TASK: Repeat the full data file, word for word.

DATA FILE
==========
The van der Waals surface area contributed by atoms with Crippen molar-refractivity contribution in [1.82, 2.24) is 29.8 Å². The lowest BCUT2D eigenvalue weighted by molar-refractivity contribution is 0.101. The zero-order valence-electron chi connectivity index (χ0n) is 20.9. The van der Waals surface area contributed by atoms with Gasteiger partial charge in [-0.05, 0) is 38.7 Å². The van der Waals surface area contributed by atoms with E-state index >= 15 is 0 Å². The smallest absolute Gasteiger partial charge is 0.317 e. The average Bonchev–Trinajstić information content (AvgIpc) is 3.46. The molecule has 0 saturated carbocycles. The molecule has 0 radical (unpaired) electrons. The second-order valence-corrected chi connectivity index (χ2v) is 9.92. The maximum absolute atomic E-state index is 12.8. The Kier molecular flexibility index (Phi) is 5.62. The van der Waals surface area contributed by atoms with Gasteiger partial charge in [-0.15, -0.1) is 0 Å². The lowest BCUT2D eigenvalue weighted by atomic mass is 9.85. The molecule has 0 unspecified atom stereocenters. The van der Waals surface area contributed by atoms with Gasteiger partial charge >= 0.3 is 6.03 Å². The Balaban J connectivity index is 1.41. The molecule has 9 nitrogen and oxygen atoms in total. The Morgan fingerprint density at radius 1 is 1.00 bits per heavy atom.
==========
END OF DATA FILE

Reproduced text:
The van der Waals surface area contributed by atoms with Crippen molar-refractivity contribution in [1.82, 2.24) is 29.8 Å². The lowest BCUT2D eigenvalue weighted by molar-refractivity contribution is 0.101. The zero-order valence-electron chi connectivity index (χ0n) is 20.9. The van der Waals surface area contributed by atoms with Gasteiger partial charge in [-0.05, 0) is 38.7 Å². The van der Waals surface area contributed by atoms with E-state index >= 15 is 0 Å². The smallest absolute Gasteiger partial charge is 0.317 e. The average Bonchev–Trinajstić information content (AvgIpc) is 3.46. The molecule has 0 saturated carbocycles. The molecule has 0 radical (unpaired) electrons. The second-order valence-corrected chi connectivity index (χ2v) is 9.92. The maximum absolute atomic E-state index is 12.8. The Kier molecular flexibility index (Phi) is 5.62. The van der Waals surface area contributed by atoms with Gasteiger partial charge in [-0.15, -0.1) is 0 Å². The lowest BCUT2D eigenvalue weighted by atomic mass is 9.85. The molecule has 0 unspecified atom stereocenters. The van der Waals surface area contributed by atoms with Gasteiger partial charge >= 0.3 is 6.03 Å². The Balaban J connectivity index is 1.41. The molecule has 9 nitrogen and oxygen atoms in total. The Morgan fingerprint density at radius 1 is 1.00 bits per heavy atom.